Chick Webb

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Chick Webb
Background information
Birth nameWilliam Henry Webb
Born(1905-02-10)February 10, 1905
Baltimore, Maryland, U.S.
DiedJune 16, 1939(1939-06-16) (aged 34)
Baltimore, Maryland, U.S.
Occupation(s)Musician, bandleader
Years activec. 1926-1939

William Henry "Chick" Webb (February 10, 1905 – June 16, 1939)[1] was an American jazz and swing music drummer and band leader.[2]

Early life[edit]

Webb was born in Baltimore, Maryland, to William H. and Marie Webb. The year of his birth is disputed. The Encyclopædia Britannica and Allmusic indicate 1905, and this seems to be supported by census information.[3] Other publications claim other years. During Webb's lifetime, a December 1937 DownBeat magazine article, "The Rise of a Crippled Genius",[4] stated he was born in 1909, which is the year that appears on his grave marker. In 1939, The New York Times stated that Webb was born in 1907,[citation needed] the year also suggested in Rhythm on Record by Hilton Schleman.[5]

Webb was one of four children; the other three were sisters (Bessie, Mabel, and Ethel). His sister Mabel married Wilbur Porter around 1928. When an infant, Webb fell down some stairsteps in his family's home, crushing several vertebrae and requiring surgery, from which he never regained full mobility. The injury progressed to tuberculosis of the spine, leaving him with short stature and a badly deformed spine which caused him to appear hunchbacked.[6][7] The idea of playing an instrument was suggested by his doctor to "loosen up" his bones. He supported himself as a newspaper boy to save enough money to buy drums, and first played professionally at age 11.[citation needed]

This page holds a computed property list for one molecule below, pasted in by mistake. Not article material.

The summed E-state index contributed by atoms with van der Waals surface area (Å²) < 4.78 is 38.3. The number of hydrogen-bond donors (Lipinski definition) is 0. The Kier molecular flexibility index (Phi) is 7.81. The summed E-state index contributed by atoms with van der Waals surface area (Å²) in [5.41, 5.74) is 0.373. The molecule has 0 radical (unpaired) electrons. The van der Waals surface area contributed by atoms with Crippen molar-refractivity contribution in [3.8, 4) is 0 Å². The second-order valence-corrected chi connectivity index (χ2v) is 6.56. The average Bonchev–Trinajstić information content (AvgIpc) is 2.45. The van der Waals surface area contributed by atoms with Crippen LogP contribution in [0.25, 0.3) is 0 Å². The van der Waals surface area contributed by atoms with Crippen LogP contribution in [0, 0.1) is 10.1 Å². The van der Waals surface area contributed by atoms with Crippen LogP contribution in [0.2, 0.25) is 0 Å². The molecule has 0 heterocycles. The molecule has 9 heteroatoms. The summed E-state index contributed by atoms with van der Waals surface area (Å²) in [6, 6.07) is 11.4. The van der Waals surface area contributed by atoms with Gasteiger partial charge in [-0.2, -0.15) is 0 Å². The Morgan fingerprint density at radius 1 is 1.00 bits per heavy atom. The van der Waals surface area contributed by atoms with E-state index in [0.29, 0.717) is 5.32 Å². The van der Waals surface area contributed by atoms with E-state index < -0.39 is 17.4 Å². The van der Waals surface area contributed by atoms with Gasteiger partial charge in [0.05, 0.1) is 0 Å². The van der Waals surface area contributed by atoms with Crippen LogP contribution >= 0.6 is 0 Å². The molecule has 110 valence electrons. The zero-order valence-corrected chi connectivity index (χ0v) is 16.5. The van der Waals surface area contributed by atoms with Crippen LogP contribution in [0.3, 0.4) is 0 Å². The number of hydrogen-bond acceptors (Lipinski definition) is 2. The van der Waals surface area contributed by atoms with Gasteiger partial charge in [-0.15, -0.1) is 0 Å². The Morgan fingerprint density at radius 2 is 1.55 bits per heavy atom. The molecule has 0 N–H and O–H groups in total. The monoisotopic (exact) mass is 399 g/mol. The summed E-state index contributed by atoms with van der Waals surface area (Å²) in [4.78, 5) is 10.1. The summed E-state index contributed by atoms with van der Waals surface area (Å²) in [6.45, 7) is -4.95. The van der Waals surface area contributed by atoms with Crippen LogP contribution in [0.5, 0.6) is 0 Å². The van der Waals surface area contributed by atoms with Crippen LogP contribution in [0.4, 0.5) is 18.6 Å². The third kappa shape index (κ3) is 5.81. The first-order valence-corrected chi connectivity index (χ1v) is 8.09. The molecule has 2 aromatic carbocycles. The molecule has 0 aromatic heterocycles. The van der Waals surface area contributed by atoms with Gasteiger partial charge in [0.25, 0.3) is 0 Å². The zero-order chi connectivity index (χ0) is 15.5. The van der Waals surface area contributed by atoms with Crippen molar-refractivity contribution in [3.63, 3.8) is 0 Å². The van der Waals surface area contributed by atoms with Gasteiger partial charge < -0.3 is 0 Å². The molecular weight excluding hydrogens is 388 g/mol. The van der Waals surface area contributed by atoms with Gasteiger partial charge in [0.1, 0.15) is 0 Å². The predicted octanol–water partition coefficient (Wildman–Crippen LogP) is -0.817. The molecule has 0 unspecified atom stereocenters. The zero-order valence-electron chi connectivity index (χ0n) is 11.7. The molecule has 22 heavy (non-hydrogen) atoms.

At the age of 17, he moved to New York City and by 1926 was leading his own band in Harlem. Jazz drummer Tommy Benford said he gave Webb drum lessons when he first reached New York.[citation needed]

He alternated between band tours and residencies at New York City clubs through the late 1920s. In 1931, his band became the house band at the Savoy Ballroom. He became one of the best-regarded bandleaders and drummers of the new "swing" style. Drummer Buddy Rich cited Webb's powerful technique and virtuoso performances as heavily influential on his own drumming, and even referred to Webb as "the daddy of them all".[8] Webb was unable to read music, and instead memorized the arrangements played by the band and conducted from a platform in the center. He used custom-made pedals, goose-neck cymbal holders, a 28-inch bass drum and other percussion instruments.[9]

At the Savoy, Webb competed in battle of the bands contests with the Benny Goodman Orchestra and the Count Basie Orchestra. Webb lost to Duke Ellington in 1937. Although a judge declared Webb's band the winner in 1938 over Count Basie's, and Basie himself said he was relieved to come away from the contest without embarrassing himself, musicians debated the result for decades.[10]

Webb married Martha Loretta Ferguson (also known as "Sally"), and in 1935 he began featuring a teenaged Ella Fitzgerald as a vocalist. Webb and Fitzgerald performed hits such as "A-Tisket, A-Tasket", which was composed by Van Alexander at Fitzgerald's request. Despite rumors to the contrary, "Ella was not adopted by Webb, nor did she live with him and his wife, Sally," according to Stuart Nicholson in his Fitzgerald biography.[11]